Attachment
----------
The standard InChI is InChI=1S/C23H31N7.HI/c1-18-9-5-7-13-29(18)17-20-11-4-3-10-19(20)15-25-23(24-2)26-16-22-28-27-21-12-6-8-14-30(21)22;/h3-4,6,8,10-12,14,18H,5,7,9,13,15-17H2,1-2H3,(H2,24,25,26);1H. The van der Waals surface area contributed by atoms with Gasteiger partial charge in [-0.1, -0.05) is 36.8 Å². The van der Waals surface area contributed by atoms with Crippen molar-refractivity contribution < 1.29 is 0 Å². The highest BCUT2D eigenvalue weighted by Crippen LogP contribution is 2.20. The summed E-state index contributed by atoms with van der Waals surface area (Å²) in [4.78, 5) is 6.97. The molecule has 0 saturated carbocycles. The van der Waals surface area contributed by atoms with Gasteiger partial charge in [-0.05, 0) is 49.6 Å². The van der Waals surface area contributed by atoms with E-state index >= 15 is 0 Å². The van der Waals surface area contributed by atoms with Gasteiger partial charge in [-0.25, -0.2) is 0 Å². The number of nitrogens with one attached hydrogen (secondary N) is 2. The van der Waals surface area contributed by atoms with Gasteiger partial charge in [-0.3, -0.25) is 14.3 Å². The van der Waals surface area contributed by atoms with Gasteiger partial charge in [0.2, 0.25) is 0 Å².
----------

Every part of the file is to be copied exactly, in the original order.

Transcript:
The standard InChI is InChI=1S/C23H31N7.HI/c1-18-9-5-7-13-29(18)17-20-11-4-3-10-19(20)15-25-23(24-2)26-16-22-28-27-21-12-6-8-14-30(21)22;/h3-4,6,8,10-12,14,18H,5,7,9,13,15-17H2,1-2H3,(H2,24,25,26);1H. The van der Waals surface area contributed by atoms with Gasteiger partial charge in [-0.1, -0.05) is 36.8 Å². The van der Waals surface area contributed by atoms with Crippen molar-refractivity contribution < 1.29 is 0 Å². The highest BCUT2D eigenvalue weighted by Crippen LogP contribution is 2.20. The summed E-state index contributed by atoms with van der Waals surface area (Å²) in [4.78, 5) is 6.97. The molecule has 0 saturated carbocycles. The van der Waals surface area contributed by atoms with Gasteiger partial charge in [-0.05, 0) is 49.6 Å². The van der Waals surface area contributed by atoms with E-state index >= 15 is 0 Å². The van der Waals surface area contributed by atoms with Gasteiger partial charge in [-0.25, -0.2) is 0 Å². The number of nitrogens with one attached hydrogen (secondary N) is 2. The van der Waals surface area contributed by atoms with Gasteiger partial charge in [-0.3, -0.25) is 14.3 Å². The van der Waals surface area contributed by atoms with Gasteiger partial charge in [0.2, 0.25) is 0 Å².